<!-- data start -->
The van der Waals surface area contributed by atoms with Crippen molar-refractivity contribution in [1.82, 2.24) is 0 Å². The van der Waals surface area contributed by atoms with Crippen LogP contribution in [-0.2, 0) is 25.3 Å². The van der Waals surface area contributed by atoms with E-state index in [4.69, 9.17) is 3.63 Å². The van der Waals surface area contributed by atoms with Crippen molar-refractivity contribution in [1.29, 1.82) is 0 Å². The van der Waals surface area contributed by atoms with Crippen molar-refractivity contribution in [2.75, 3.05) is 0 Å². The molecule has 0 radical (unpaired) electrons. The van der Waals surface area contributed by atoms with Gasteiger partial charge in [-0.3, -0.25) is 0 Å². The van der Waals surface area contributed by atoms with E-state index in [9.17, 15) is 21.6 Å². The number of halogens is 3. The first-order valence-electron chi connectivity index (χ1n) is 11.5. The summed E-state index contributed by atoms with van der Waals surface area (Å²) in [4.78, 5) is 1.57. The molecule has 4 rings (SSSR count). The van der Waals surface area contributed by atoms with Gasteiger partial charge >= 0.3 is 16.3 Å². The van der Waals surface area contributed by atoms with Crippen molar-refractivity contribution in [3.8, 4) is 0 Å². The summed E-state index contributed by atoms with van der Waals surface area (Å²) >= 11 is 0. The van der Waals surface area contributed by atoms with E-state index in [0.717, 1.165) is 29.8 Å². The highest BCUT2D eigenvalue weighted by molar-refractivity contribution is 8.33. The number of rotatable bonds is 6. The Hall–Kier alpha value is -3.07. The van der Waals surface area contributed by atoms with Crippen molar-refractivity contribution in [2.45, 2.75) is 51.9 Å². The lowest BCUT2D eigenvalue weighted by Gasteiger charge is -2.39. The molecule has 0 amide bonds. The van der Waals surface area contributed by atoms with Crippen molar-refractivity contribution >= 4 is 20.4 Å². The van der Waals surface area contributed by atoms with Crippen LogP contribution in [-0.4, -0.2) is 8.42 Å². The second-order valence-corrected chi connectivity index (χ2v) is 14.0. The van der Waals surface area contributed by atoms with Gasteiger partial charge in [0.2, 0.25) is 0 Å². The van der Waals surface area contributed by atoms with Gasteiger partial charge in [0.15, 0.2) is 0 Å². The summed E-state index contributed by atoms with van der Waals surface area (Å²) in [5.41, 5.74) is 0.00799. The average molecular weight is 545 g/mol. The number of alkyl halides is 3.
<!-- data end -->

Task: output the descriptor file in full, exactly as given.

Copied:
The van der Waals surface area contributed by atoms with Crippen molar-refractivity contribution in [1.82, 2.24) is 0 Å². The van der Waals surface area contributed by atoms with Crippen LogP contribution in [-0.2, 0) is 25.3 Å². The van der Waals surface area contributed by atoms with E-state index in [4.69, 9.17) is 3.63 Å². The van der Waals surface area contributed by atoms with Crippen molar-refractivity contribution in [1.29, 1.82) is 0 Å². The van der Waals surface area contributed by atoms with Crippen molar-refractivity contribution in [2.75, 3.05) is 0 Å². The molecule has 0 radical (unpaired) electrons. The van der Waals surface area contributed by atoms with Gasteiger partial charge in [-0.3, -0.25) is 0 Å². The van der Waals surface area contributed by atoms with E-state index in [9.17, 15) is 21.6 Å². The number of halogens is 3. The first-order valence-electron chi connectivity index (χ1n) is 11.5. The summed E-state index contributed by atoms with van der Waals surface area (Å²) in [4.78, 5) is 1.57. The molecule has 4 rings (SSSR count). The van der Waals surface area contributed by atoms with Gasteiger partial charge >= 0.3 is 16.3 Å². The van der Waals surface area contributed by atoms with Crippen molar-refractivity contribution in [3.8, 4) is 0 Å². The summed E-state index contributed by atoms with van der Waals surface area (Å²) >= 11 is 0. The van der Waals surface area contributed by atoms with E-state index in [0.717, 1.165) is 29.8 Å². The highest BCUT2D eigenvalue weighted by molar-refractivity contribution is 8.33. The number of rotatable bonds is 6. The Hall–Kier alpha value is -3.07. The van der Waals surface area contributed by atoms with Crippen molar-refractivity contribution in [2.45, 2.75) is 51.9 Å². The lowest BCUT2D eigenvalue weighted by Gasteiger charge is -2.39. The molecule has 0 amide bonds. The van der Waals surface area contributed by atoms with Crippen molar-refractivity contribution >= 4 is 20.4 Å². The van der Waals surface area contributed by atoms with Crippen LogP contribution in [-0.4, -0.2) is 8.42 Å². The second-order valence-corrected chi connectivity index (χ2v) is 14.0. The van der Waals surface area contributed by atoms with Gasteiger partial charge in [0.2, 0.25) is 0 Å². The van der Waals surface area contributed by atoms with Gasteiger partial charge in [0.15, 0.2) is 0 Å². The summed E-state index contributed by atoms with van der Waals surface area (Å²) in [5.41, 5.74) is 0.00799. The average molecular weight is 545 g/mol. The number of alkyl halides is 3.